To add fuel to an already raging fire, former Malaysian Prime Minister Mahathir bin Mohamad went on a tweet rampage, going so far as saying “Muslims have a right to be angry and kill millions of French people for the massacres of the past.” From press interviews of right-wing leaders to the statements of leaders of Muslim majority countries, it’s becoming quite apparent that falling back on the Spanish inquisition or the Crusades is being used as a justification for crimes committed in the present. Liberal media sources are also seen too often paint all terrorism with the same brush, which is not just factually incorrect, but is also extremely unfair. Whether we like to acknowledge it or not, the fact still remains that in the modern world, Islam is the religion that human life is sacrificed for the most. The sooner we as citizens of the world accept this fact, we move closer to finding a solution. The world is after all up against not criminal activities in isolation but a transnational jihadist ideology, in itself.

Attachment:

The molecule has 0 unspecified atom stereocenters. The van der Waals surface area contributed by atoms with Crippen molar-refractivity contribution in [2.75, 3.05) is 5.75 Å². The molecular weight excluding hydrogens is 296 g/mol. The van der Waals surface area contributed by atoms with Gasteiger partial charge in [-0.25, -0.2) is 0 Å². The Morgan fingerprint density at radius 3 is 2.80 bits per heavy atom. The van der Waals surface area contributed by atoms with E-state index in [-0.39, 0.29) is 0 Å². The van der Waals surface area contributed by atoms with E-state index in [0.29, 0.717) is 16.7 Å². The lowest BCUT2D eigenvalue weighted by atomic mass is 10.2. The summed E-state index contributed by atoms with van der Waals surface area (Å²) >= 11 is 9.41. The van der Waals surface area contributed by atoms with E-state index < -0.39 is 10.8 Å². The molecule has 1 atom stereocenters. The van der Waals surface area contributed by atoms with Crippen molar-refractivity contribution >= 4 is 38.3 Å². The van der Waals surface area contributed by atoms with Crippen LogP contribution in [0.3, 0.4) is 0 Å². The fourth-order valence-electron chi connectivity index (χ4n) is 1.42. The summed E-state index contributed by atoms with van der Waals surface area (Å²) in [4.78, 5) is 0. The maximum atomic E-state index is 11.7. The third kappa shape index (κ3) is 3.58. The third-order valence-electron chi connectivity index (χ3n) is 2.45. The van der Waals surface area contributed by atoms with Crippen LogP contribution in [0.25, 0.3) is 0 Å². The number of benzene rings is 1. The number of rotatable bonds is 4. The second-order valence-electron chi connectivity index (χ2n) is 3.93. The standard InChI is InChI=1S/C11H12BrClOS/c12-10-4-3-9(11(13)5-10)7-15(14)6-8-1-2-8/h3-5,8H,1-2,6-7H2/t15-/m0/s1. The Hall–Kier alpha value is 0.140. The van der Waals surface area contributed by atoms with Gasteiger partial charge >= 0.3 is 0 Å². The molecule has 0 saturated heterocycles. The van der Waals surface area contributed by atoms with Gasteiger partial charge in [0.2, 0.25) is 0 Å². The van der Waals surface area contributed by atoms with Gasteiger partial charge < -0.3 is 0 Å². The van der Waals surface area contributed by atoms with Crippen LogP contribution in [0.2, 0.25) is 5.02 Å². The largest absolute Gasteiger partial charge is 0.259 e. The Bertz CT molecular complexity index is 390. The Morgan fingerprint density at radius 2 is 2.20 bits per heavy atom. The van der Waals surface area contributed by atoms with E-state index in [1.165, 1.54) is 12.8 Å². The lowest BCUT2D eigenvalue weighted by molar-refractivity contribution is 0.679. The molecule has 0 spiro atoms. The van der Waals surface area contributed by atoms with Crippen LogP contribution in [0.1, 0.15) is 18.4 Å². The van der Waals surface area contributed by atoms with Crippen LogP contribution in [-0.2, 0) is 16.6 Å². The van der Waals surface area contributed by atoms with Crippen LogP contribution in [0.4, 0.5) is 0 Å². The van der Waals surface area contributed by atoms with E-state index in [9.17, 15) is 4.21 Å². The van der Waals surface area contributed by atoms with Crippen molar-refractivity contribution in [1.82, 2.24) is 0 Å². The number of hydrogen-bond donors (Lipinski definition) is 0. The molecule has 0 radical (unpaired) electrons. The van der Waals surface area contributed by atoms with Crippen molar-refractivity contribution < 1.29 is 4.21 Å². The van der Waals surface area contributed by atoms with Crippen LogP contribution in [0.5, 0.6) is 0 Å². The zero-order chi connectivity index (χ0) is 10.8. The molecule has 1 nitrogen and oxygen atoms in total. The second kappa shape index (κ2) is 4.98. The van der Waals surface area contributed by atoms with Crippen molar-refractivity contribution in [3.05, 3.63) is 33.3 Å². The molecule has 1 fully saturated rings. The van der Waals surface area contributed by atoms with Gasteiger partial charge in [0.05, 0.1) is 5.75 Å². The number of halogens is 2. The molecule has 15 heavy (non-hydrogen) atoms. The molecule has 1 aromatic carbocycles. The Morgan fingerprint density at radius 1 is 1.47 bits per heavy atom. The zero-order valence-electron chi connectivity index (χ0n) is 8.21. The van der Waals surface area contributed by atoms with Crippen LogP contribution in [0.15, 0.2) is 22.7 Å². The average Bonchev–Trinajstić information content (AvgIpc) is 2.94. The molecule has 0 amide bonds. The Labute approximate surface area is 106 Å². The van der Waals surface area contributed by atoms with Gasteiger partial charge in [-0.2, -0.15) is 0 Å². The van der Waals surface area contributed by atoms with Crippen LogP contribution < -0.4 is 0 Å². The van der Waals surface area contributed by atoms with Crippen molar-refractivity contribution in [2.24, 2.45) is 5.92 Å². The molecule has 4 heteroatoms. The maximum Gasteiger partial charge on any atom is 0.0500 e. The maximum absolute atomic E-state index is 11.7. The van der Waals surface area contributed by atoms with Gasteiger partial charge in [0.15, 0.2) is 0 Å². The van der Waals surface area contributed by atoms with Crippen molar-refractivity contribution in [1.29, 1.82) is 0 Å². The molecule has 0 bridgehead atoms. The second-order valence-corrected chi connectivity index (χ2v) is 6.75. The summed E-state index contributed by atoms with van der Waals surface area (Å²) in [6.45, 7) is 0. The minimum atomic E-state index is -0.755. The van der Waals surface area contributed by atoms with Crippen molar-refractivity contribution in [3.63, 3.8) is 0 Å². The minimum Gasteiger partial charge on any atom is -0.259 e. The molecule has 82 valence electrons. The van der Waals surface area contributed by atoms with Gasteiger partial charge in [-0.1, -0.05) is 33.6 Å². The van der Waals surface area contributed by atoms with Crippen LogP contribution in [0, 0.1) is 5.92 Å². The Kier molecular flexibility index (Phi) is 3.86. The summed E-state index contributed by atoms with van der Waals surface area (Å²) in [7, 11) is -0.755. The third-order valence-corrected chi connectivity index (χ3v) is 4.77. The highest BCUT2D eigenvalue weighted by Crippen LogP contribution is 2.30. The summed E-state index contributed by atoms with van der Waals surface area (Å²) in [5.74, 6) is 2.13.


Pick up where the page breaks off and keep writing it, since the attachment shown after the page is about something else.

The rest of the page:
In the days following the ruthless murder of Samuel Paty, we were witness to yet another crime in the name of the Prophet- a Tunisian Muslim man who rushed towards and beheaded a woman and killed two others in a Church in Nice, France, after shouting “Allah-hu-Akbar” (Allah is Great). Once again, the Islamic world either stood in deafening silence or went on to school the French government on how to avoid further inflammatory rhetoric against Muslims as did the Turkish Presidential Communications Director, Fahrettin Altun, almost insinuating that this should serve as an example if the French were to encourage freedom of expression with regards to Islam and Prophet Mohammed.